experiential learning

HRDQ has been developing self-assessments for over 30 years – we know that everyone is different, every team is different, and every team has different training needs.  The Reproducible Training Library is the best way to deliver custom training to your team. Why Customizable? Seamless Presentation Use exactly what you want in one package. Customization allows you to build the exact program you need, while keeping everything in one format – a complete and tangible takeaway for your participants (no Frankenstein training). Branding When you use your own branding (visuals and language) and examples, it makes your training more relatable, Read More

Communication is about more than transferring information from one person to another.  It’s how we learn, how we build relationships, where we place value, how we are productive, what we hold on to – it’s a part of everything in our work lives. It includes how we build messages (what we choose to say and how we choose to say it), how we receive messages (how we listen and what we perceive in others), and how we are perceived by others (knowing how to shape that perception and effectively work with others). There is immeasurable value in developing communication styles. , Read More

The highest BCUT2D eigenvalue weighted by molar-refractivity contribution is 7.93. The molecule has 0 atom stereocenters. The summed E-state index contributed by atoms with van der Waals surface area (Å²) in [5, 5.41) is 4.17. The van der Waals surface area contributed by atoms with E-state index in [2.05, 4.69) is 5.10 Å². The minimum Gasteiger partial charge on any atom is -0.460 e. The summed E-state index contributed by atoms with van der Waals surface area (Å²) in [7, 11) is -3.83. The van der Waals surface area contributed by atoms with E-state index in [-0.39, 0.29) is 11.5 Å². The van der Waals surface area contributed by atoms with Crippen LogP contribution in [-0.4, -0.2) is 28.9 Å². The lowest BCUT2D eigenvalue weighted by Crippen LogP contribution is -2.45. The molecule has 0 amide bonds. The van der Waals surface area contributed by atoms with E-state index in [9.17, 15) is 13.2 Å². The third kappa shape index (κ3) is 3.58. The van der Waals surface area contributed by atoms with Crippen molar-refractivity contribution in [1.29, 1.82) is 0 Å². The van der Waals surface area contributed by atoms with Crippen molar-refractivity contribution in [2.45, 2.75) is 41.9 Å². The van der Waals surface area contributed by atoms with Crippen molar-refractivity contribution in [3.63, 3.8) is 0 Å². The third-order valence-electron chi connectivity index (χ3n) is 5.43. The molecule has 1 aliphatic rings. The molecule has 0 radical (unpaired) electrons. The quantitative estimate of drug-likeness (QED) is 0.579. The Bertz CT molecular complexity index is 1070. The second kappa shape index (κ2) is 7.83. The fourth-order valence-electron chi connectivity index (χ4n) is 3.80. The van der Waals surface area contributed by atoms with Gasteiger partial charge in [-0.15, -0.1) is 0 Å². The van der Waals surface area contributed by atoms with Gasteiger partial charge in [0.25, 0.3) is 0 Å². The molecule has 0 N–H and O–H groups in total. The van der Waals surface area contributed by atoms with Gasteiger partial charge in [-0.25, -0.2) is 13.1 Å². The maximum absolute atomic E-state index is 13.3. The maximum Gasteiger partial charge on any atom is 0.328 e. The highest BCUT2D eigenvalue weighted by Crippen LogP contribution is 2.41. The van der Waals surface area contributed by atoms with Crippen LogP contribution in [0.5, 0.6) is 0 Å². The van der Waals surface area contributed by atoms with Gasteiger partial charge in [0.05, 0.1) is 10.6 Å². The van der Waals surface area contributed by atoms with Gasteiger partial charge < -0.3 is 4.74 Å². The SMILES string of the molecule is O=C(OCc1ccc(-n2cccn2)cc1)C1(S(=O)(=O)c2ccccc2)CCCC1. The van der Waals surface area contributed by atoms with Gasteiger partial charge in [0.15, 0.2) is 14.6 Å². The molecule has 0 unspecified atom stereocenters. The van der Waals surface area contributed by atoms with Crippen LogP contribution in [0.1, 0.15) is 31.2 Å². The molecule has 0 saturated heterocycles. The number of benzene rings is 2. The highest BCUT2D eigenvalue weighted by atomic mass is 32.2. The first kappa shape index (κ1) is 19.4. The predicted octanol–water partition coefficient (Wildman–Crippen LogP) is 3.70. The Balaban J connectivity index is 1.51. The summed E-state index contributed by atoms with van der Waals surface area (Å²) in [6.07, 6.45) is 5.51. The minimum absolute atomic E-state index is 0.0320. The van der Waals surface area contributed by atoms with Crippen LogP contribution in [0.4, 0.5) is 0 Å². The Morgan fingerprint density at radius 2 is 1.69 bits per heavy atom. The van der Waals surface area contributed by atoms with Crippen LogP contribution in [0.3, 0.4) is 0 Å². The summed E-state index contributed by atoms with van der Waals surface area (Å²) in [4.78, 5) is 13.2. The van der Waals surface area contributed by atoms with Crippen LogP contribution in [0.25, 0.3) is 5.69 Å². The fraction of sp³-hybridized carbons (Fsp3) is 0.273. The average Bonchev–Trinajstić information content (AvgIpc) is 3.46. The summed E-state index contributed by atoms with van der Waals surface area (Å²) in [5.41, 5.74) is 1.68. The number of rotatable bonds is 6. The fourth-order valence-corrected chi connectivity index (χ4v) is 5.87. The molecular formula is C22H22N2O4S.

Wednesday, September 18, 2013 2 – 3 pm ET Presented by Laurie Ribble Libove Building a high-trust culture could be considered the Holy Grail of OD professionals. It’s a daunting task – perhaps a “mission impossible” – but once achieved, it can be the ultimate efficiency and productivity tool, providing a strategic advantage that competitors find difficult to duplicate. But high trust comes with costs, too, and many argue you simply can’t train for it. In this webinar, author and organizational development specialist Laurie Ribble Libove will challenge those naysayers by presenting a comprehensive model for identifying, achieving, and maintaining, Read More